Lie No.1: Regarding “Andrew Murray’s support for the Syrian regime”
During the meeting Andrew Murray called for the support of the Syrian Army and the Iraqi Army in the fight against ISIS. This will be on record of the footage that Stop the War Coalition have yet to release of the meeting (unless they choose to edit it).
It should be noted that it is not the person of Assad himself which has caused the destruction in Syria, it is an entire military-security-intelligence apparatus of a fascist (self-defined nationalist-socialist) state. It is not Assad himself who has been dropping bombs every single day for the past 4 years, raped thousands of women and men, or tortured to death thousands of detainees, it an entire state set of apparatuses. Indeed, the long touted “political solution” supported by the International powers since 2012, whereby despite perceptions of “difference” between the US and Russia there has been a consistent unanimity on the necessary retention of the structures of the Syrian state and only disagreement on the fate of the person of Assad, has been rejected repeatedly by the revolutionary Syrian people. They can keep Assad if they think that they’ll maintain his regime. We only need see what happened in Egypt when a figurehead and some of his cronies were removed, only to be replaced by a worse one propelled by a vindictive ancien régime.
Andrew Murray’s support of the Syrian state is beyond dispute, as is wide swathes of the Stop the War coalition. They seek to play on “technicalities” of not directly stating “we support Assad”. Indeed President Sisi of Egypt says exactly the same thing when asked about his support for Assad in Syria, claiming “we must support the Syrian state, its not about the person”. The reader familiar with Stop the War coalition’s writings over the duration of the Syrian conflict, and their mocking writings about the Syrian resistance and existence of non-Assad Muslim “moderates”, will recognise this fact – never mind the absence of a (naive) outright “declaration” (which immediately opens up the movement to criticism as well as historical infamy), which is reserved for the Communist Party of Great Britain and the BNP, Stop the War’s leadership and outlets have (with rare exceptions) repeated close-to verbatim the narratives of the Syrian and Iranian governments.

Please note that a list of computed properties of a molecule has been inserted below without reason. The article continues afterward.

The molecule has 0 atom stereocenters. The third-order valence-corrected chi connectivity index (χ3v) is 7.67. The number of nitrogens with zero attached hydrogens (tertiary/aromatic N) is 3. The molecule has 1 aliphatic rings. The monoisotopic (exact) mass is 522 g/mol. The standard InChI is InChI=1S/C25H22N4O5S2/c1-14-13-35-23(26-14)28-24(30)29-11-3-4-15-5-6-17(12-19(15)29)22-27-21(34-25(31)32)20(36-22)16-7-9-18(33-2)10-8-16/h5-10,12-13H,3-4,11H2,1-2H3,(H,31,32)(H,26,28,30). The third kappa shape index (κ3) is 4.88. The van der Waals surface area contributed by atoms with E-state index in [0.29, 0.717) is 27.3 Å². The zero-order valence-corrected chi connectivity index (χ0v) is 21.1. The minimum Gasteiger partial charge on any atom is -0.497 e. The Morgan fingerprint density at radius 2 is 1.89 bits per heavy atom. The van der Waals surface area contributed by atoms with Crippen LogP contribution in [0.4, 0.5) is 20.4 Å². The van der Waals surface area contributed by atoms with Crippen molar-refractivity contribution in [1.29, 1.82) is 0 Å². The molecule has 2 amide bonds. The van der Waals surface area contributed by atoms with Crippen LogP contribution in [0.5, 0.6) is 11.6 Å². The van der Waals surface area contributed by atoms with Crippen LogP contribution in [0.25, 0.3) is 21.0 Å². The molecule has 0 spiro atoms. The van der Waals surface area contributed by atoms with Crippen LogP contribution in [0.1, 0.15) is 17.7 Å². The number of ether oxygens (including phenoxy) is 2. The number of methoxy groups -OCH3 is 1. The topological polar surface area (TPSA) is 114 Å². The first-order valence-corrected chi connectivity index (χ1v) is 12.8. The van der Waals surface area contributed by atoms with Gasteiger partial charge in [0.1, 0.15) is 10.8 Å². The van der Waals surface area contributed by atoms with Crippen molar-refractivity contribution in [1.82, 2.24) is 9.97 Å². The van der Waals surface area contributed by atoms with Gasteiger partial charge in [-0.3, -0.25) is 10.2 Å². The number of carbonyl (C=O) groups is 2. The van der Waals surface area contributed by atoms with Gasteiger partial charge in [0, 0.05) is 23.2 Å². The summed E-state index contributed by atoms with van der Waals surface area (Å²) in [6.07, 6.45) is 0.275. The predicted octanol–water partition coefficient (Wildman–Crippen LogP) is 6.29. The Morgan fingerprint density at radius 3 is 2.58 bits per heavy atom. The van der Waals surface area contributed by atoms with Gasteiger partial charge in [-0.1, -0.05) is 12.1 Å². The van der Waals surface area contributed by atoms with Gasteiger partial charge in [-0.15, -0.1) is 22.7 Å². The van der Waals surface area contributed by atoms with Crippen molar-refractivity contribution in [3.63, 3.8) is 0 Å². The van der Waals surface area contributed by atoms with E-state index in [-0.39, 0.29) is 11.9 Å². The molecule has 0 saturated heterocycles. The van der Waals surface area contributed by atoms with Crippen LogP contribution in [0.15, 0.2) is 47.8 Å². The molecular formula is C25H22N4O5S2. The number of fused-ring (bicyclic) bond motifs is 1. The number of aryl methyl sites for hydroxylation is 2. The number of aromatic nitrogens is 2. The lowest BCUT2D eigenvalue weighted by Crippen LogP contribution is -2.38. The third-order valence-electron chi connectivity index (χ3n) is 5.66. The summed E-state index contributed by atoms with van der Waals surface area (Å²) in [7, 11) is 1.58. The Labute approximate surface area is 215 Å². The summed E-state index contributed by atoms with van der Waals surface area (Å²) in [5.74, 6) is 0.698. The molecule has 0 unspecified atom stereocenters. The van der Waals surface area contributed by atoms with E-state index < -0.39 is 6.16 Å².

Their rhetoric of a “sovereign Syria in which Syrians decide their fate”, for example, is taken right off the Russian manuscript. The irony of those proclaiming this maxim being entirely reliant on non-Syrian forces (Iraqi militias, Iranian revolutionary Guards, Hezbollah and now Russia’s airforce), whereby an independent regular “Syrian army” is practically no longer existent, entirely reliant on Iranian-sponsored militias, seems to be lost on those proponents.